Sapphire Preferred pays for itself — or at least it has the potential to — providing two points per dollar spent on travel and dining as well as one point per dollar spent on everything else. When redeemed for cash back, these points are worth a penny each but jump to 1.25 cents each when redeemed for travel through Chase Ultimate Rewards.
The Verdict: The Chase Sapphire Reserve℠ is a great option for high-spending frequent travelers who spend a lot of time in airport lounges. On the bright side, it offers an initial bonus worth $750 as well as the points equivalent of 4.5% cash back on travel and dining. Sapphire Reserve also gives you a $300 annual travel credit and complimentary access to a network of 100+ airport lounges.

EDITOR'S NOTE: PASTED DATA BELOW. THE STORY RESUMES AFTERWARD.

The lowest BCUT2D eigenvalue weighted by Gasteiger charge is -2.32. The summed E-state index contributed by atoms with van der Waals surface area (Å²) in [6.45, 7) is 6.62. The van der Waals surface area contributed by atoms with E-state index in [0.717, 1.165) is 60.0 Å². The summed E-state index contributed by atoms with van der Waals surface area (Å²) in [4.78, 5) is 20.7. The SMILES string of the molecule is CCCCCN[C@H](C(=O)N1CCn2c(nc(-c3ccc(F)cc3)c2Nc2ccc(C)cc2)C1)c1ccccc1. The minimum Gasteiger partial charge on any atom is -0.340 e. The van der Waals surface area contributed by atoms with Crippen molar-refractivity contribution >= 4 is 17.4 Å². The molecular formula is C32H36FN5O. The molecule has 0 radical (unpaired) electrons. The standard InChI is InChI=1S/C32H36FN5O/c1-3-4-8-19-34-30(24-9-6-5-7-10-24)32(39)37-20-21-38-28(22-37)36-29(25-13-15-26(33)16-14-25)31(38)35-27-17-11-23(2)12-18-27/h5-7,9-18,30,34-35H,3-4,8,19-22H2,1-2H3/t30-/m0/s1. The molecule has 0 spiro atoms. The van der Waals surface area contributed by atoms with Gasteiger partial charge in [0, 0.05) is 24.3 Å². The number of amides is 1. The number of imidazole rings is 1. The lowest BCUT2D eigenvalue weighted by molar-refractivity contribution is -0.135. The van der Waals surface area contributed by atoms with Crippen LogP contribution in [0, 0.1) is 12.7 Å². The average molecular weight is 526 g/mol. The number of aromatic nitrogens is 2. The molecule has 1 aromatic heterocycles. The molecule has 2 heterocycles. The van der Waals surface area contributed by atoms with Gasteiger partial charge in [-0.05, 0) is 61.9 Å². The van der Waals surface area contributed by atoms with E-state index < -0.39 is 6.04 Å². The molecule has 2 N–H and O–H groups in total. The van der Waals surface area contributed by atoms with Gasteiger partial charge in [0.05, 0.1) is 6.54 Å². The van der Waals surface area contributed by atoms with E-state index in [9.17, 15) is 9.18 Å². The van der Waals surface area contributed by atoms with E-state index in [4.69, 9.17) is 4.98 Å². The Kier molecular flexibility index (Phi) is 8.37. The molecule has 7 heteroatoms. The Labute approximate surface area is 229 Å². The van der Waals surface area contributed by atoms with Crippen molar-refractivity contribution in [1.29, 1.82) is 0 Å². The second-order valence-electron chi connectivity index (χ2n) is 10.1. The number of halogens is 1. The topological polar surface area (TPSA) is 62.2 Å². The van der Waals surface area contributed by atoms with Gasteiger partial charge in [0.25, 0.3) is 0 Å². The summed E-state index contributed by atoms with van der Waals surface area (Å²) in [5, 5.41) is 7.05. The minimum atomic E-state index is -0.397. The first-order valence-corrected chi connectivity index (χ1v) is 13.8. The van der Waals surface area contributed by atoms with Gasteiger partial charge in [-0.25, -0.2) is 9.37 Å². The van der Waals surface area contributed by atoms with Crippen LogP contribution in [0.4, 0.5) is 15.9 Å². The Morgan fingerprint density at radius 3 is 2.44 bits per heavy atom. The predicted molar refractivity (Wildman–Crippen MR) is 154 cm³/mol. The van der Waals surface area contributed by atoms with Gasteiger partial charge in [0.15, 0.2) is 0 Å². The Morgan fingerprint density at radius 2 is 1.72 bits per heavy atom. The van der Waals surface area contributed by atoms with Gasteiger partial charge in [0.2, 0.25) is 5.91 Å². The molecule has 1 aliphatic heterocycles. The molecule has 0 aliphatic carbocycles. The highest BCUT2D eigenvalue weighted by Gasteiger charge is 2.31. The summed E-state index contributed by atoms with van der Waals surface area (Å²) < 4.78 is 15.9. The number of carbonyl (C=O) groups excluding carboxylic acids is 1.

There are a few downsides, though. Chase Sapphire Reserve charges one of the highest annual fees on the market, at $450. Reserve’s annual travel credit and airport-lounge membership can offset most of that fixed cost. But you have to travel to make it work. Not only that, but you also have to book your travel through Chase to get maximum value for your rewards points. Furthermore, as is the case with most rewards cards, you need to pay your bill in full every month. Sapphire Reserve’s high APR will wind up eating away at your earnings if you don’t. You also need excellent credit to qualify, which is a deal breaker for roughly 60% of people, according to WalletHub data.